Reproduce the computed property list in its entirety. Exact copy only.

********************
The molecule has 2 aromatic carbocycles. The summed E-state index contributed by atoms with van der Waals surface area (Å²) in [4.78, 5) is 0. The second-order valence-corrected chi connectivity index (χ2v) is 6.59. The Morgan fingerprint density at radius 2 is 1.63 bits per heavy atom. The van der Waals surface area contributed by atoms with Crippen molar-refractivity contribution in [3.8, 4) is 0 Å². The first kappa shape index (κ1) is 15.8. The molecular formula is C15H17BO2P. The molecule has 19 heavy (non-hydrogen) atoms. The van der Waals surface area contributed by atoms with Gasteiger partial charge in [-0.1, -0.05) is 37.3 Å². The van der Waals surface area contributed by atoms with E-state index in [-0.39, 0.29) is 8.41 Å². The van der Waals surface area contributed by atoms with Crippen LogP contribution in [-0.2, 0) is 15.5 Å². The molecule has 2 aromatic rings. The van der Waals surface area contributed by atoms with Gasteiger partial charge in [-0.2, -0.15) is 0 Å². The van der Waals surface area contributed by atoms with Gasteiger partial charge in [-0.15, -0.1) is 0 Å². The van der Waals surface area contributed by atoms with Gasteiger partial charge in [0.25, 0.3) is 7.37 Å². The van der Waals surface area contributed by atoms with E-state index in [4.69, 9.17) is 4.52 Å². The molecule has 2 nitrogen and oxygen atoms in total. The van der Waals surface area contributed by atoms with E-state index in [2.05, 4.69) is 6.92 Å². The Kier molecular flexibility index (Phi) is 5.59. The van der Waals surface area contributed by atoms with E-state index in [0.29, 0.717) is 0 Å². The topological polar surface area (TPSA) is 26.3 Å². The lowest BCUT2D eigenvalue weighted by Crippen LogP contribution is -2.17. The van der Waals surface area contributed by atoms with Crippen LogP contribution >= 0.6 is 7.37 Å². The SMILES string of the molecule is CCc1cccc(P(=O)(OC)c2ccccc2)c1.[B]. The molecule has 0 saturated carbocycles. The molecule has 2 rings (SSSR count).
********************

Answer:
The molecule has 2 aromatic carbocycles. The summed E-state index contributed by atoms with van der Waals surface area (Å²) in [4.78, 5) is 0. The second-order valence-corrected chi connectivity index (χ2v) is 6.59. The Morgan fingerprint density at radius 2 is 1.63 bits per heavy atom. The van der Waals surface area contributed by atoms with Crippen molar-refractivity contribution in [3.8, 4) is 0 Å². The first kappa shape index (κ1) is 15.8. The molecular formula is C15H17BO2P. The molecule has 19 heavy (non-hydrogen) atoms. The van der Waals surface area contributed by atoms with Gasteiger partial charge in [-0.1, -0.05) is 37.3 Å². The van der Waals surface area contributed by atoms with E-state index in [-0.39, 0.29) is 8.41 Å². The van der Waals surface area contributed by atoms with Crippen LogP contribution in [-0.2, 0) is 15.5 Å². The molecule has 2 aromatic rings. The van der Waals surface area contributed by atoms with Gasteiger partial charge in [-0.2, -0.15) is 0 Å². The van der Waals surface area contributed by atoms with Gasteiger partial charge in [-0.15, -0.1) is 0 Å². The van der Waals surface area contributed by atoms with Gasteiger partial charge in [0.25, 0.3) is 7.37 Å². The van der Waals surface area contributed by atoms with E-state index in [4.69, 9.17) is 4.52 Å². The molecule has 2 nitrogen and oxygen atoms in total. The van der Waals surface area contributed by atoms with E-state index in [2.05, 4.69) is 6.92 Å². The Kier molecular flexibility index (Phi) is 5.59. The van der Waals surface area contributed by atoms with E-state index in [0.29, 0.717) is 0 Å². The topological polar surface area (TPSA) is 26.3 Å². The lowest BCUT2D eigenvalue weighted by Crippen LogP contribution is -2.17. The van der Waals surface area contributed by atoms with Crippen LogP contribution >= 0.6 is 7.37 Å². The SMILES string of the molecule is CCc1cccc(P(=O)(OC)c2ccccc2)c1.[B]. The molecule has 0 saturated carbocycles. The molecule has 2 rings (SSSR count).